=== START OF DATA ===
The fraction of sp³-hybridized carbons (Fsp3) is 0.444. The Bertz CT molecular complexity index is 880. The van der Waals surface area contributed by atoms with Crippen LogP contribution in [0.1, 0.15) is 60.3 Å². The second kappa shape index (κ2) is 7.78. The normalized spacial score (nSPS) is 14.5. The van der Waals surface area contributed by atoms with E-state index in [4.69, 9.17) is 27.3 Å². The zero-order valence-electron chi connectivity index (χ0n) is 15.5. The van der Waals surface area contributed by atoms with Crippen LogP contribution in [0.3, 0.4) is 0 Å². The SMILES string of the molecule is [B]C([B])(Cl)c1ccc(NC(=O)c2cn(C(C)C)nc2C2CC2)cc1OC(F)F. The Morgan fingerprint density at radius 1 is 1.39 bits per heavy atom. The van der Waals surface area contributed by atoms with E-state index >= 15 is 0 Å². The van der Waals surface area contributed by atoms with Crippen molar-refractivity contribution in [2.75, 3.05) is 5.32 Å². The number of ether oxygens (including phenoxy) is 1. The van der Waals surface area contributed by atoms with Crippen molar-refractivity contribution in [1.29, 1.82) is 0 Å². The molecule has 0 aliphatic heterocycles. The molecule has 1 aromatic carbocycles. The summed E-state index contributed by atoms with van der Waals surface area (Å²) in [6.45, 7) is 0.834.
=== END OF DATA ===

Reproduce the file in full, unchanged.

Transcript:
The fraction of sp³-hybridized carbons (Fsp3) is 0.444. The Bertz CT molecular complexity index is 880. The van der Waals surface area contributed by atoms with Crippen LogP contribution in [0.1, 0.15) is 60.3 Å². The second kappa shape index (κ2) is 7.78. The normalized spacial score (nSPS) is 14.5. The van der Waals surface area contributed by atoms with E-state index in [4.69, 9.17) is 27.3 Å². The zero-order valence-electron chi connectivity index (χ0n) is 15.5. The van der Waals surface area contributed by atoms with Crippen LogP contribution in [0.3, 0.4) is 0 Å². The SMILES string of the molecule is [B]C([B])(Cl)c1ccc(NC(=O)c2cn(C(C)C)nc2C2CC2)cc1OC(F)F. The Morgan fingerprint density at radius 1 is 1.39 bits per heavy atom. The van der Waals surface area contributed by atoms with E-state index >= 15 is 0 Å². The van der Waals surface area contributed by atoms with Crippen molar-refractivity contribution in [2.75, 3.05) is 5.32 Å². The number of ether oxygens (including phenoxy) is 1. The van der Waals surface area contributed by atoms with Crippen molar-refractivity contribution in [1.29, 1.82) is 0 Å². The molecule has 0 aliphatic heterocycles. The molecule has 1 aromatic carbocycles. The summed E-state index contributed by atoms with van der Waals surface area (Å²) in [6.45, 7) is 0.834.